Exactly what I originally thought too. I just assumed copy write as I did come across someone at some point who had linked the original nintendo copy write documentation on the controller, specifically the joystick.

    I'm keen to hear how you go with the new gearing if you grab some, I have a couple here still that are usable but I would like to improve them if the price is right. I was at a stage where I had so many decent condition ones I decided not to bother any further with fixing any more, good luck :).
     
  8. [LoL]

    [LoL] Member

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  9. OP
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    the3coopers

    the3coopers Member

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    For the assistance of future readers (and just so I can find them again), here's a few links on the 3rd party controllers...

    Excellent Thread on comparison between aftermarket thumbsticks. Very good, but read whole thing (5 pages)
    http://s9.zetaboards.com/Nintendo_64_Forever/topic/7360571/1/

    Complicated repair using 2-pack epoxy


    Info on new (2012-0nwards) vs older GC style thumbstick PCBs
    http://s9.zetaboards.com/Nintendo_64_Forever/single/?p=8115035&t=7360571
    Micro creates a replacement PCB for the Gamecube style chinese thumbstick replacements - first thread, 7 pages (covers the original and v2 designs):
    http://nfggames.com/forum2/index.php?topic=5023.0

    Micro PCB v3 Jan 2015
    http://nfggames.com/forum2/index.php?topic=5803.0

    Mod that uses the original GC style PCB and adds a new Processor, so only a couple of dollars for the fix...
    http://freneticrapport.blogspot.com.au/2014/10/n64-gc-replacement-stick-ic-swap.html

    Replacement gears and U-shape thingie by Shapeways
    http://www.shapeways.com/product/3VBPPB9LQ/n64-joystick-links

    Replacement gears and U-shape thingie by kitch-bent
    http://store.kitsch-bent.com/product/n64-joystick-gears

    Person who is trying to work out how to mould replacement parts but simply has NFI about injection moulding, etc (open the Spoilers in the posts to see the diagrams):
    http://s9.zetaboards.com/Nintendo_64_Forever/topic/7434211/1/

    AND... The Silicone Grease / Lubricant - search Ebay for "Super Lube" (get the GM branded one)
     
    Last edited: Jul 13, 2015
  10. )(arg0n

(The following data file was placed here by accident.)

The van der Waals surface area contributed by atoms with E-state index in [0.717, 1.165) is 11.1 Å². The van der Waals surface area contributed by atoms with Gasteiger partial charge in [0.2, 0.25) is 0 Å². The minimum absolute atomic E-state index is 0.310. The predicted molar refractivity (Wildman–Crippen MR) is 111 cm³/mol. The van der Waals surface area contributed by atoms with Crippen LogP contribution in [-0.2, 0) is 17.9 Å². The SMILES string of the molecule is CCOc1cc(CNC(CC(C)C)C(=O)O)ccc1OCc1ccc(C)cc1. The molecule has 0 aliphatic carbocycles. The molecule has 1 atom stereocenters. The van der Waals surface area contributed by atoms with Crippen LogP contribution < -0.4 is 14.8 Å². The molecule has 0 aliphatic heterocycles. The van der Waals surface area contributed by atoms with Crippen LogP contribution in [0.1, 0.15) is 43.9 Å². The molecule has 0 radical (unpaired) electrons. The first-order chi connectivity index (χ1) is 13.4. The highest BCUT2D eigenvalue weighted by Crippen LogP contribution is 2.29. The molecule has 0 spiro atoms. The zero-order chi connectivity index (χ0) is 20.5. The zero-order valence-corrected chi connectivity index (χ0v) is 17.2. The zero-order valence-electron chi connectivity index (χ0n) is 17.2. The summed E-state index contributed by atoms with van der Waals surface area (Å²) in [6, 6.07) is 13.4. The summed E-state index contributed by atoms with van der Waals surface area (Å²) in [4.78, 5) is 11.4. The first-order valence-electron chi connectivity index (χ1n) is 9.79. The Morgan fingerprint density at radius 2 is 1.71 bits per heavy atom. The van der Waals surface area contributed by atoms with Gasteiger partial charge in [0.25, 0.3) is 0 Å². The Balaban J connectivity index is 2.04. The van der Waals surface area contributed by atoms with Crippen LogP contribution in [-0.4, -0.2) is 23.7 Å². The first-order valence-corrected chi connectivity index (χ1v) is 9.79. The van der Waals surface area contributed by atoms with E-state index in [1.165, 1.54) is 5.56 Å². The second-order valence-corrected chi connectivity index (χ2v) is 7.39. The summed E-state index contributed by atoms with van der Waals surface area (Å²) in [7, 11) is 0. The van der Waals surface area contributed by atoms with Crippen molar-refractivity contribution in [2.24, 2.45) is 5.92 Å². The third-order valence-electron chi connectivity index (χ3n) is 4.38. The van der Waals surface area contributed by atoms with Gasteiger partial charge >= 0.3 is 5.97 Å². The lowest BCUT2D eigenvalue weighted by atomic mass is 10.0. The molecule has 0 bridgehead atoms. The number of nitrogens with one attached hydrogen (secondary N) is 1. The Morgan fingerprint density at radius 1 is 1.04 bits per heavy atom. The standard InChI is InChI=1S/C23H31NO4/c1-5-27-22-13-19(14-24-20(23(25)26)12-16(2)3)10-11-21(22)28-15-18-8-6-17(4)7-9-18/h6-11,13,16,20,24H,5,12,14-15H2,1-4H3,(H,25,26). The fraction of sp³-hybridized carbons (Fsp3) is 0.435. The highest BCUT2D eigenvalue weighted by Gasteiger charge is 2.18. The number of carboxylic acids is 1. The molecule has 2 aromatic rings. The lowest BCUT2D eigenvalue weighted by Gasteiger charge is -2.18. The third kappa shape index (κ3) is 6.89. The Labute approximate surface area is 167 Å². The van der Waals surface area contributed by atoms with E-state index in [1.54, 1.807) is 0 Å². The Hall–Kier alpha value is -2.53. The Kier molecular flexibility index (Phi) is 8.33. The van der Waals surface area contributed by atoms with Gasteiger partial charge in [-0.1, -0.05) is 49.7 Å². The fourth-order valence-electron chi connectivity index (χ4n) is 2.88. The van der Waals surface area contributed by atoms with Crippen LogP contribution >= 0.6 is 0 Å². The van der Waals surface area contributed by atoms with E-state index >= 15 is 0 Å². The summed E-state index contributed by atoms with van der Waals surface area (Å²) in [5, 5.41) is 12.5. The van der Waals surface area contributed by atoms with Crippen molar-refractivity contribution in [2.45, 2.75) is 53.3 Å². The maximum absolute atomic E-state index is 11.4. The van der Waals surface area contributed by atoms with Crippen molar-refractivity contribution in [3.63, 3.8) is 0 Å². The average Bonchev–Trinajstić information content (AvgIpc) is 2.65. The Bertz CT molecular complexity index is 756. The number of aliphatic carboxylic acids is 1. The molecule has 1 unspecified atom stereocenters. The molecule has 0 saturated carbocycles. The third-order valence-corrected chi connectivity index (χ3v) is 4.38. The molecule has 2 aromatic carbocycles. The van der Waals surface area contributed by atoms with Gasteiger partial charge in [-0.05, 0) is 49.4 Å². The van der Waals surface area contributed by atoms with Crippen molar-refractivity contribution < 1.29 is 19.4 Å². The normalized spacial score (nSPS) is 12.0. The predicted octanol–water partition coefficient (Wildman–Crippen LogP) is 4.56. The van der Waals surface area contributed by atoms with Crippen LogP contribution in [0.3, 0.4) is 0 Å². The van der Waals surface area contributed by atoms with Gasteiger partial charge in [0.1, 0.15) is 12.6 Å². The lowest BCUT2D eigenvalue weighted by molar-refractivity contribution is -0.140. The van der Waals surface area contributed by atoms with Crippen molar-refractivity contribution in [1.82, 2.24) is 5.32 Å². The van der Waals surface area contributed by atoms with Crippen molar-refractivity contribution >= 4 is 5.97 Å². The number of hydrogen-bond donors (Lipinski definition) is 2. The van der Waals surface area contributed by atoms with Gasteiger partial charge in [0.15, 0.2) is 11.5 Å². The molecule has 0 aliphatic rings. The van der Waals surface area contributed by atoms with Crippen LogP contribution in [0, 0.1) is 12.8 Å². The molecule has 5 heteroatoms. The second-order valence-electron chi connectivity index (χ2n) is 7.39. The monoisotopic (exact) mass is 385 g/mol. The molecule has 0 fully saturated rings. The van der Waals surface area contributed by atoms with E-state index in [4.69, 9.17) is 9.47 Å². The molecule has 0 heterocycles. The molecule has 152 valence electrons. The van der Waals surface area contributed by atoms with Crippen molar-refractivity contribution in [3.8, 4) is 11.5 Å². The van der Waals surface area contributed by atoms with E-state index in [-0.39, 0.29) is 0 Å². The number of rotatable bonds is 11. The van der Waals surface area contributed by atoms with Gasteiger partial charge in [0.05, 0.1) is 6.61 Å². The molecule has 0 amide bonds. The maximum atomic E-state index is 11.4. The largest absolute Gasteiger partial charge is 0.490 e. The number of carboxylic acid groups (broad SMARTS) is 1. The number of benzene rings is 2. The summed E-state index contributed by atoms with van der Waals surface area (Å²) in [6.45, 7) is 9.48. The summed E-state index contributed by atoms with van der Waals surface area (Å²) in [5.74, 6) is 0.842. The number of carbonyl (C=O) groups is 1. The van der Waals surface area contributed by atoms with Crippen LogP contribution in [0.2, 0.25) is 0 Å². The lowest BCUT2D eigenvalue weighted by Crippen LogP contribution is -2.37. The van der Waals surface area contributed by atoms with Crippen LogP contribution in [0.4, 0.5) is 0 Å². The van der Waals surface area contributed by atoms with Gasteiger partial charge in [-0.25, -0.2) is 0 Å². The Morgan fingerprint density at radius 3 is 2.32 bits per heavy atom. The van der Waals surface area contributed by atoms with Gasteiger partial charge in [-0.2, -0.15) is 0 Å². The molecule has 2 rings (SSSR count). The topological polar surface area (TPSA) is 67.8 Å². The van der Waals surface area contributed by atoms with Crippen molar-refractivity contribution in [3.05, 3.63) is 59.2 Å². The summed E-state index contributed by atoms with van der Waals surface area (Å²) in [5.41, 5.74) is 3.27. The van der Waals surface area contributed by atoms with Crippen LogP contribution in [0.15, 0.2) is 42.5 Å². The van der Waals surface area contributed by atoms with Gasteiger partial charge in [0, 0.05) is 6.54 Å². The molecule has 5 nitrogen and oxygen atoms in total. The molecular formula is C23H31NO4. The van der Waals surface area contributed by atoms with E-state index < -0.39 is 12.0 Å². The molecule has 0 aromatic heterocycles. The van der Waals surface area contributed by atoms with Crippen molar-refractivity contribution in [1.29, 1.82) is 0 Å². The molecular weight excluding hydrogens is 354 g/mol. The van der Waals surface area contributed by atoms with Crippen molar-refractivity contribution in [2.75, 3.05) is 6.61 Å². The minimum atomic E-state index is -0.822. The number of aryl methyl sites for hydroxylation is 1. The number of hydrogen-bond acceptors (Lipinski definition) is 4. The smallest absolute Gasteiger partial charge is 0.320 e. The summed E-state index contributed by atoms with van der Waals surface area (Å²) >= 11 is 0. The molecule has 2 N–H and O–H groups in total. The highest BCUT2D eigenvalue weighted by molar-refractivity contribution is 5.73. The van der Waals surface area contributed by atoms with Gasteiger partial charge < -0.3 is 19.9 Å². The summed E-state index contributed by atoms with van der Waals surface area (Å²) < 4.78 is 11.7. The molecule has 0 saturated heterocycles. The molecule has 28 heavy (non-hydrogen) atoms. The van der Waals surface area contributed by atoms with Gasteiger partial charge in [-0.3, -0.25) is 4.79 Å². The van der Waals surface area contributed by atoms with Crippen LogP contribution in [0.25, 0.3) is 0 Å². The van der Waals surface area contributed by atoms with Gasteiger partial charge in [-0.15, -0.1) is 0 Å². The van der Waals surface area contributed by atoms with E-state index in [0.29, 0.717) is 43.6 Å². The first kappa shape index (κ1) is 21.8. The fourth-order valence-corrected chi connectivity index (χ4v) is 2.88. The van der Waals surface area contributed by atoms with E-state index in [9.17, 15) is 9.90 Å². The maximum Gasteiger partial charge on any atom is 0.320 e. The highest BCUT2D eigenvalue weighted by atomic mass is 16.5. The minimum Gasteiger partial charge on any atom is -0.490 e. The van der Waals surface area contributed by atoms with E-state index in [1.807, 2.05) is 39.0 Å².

)(arg0n Member

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    so which option are you going to go with?

    Do you think there would be any legal issues if anyone was going to make there own using injection molding? I have been playing with casting/molding lately and made my own spur gears which came out really well, the N64 joystick would be really simple, not too sure about the bowl without having another look at it. I'm hoping to move onto injection molding at some point and reproduce some of the parts I have made by casting. Casting is good for small runs but seems hard to reproduce consistent results (air bubbles etc).
     
  11. kronikabis

    kronikabis Member

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    I'm curious too,
    I never looked up if the PCB's were available, but the replacement circuit board with the GC stick looks the good to me. In my mind anyway. Is there anything apart from authenticity that is a negative? standard stick might be better. i dunno.
     
    Last edited: Jul 13, 2015
  12. partybear

    partybear Member

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    The gc style stick is better then a new stock one if its been modded with the new program in my opinion. The stock gc ones skip some steps and it makes them uncontrollable in some games, but not many. Once you mod it they feel like using a modern system and are comfortable in all games.

    I was never a fan of the stock n64 sticks they are uncomfortable even when new.
     
  13. kronikabis

    kronikabis Member

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    You are reminding me of those hand cramps of a solid n64 session. Anyone have a recommended source for gc thumb sticks? I'm going to mod a couple of mine
     
    Last edited: Jul 14, 2015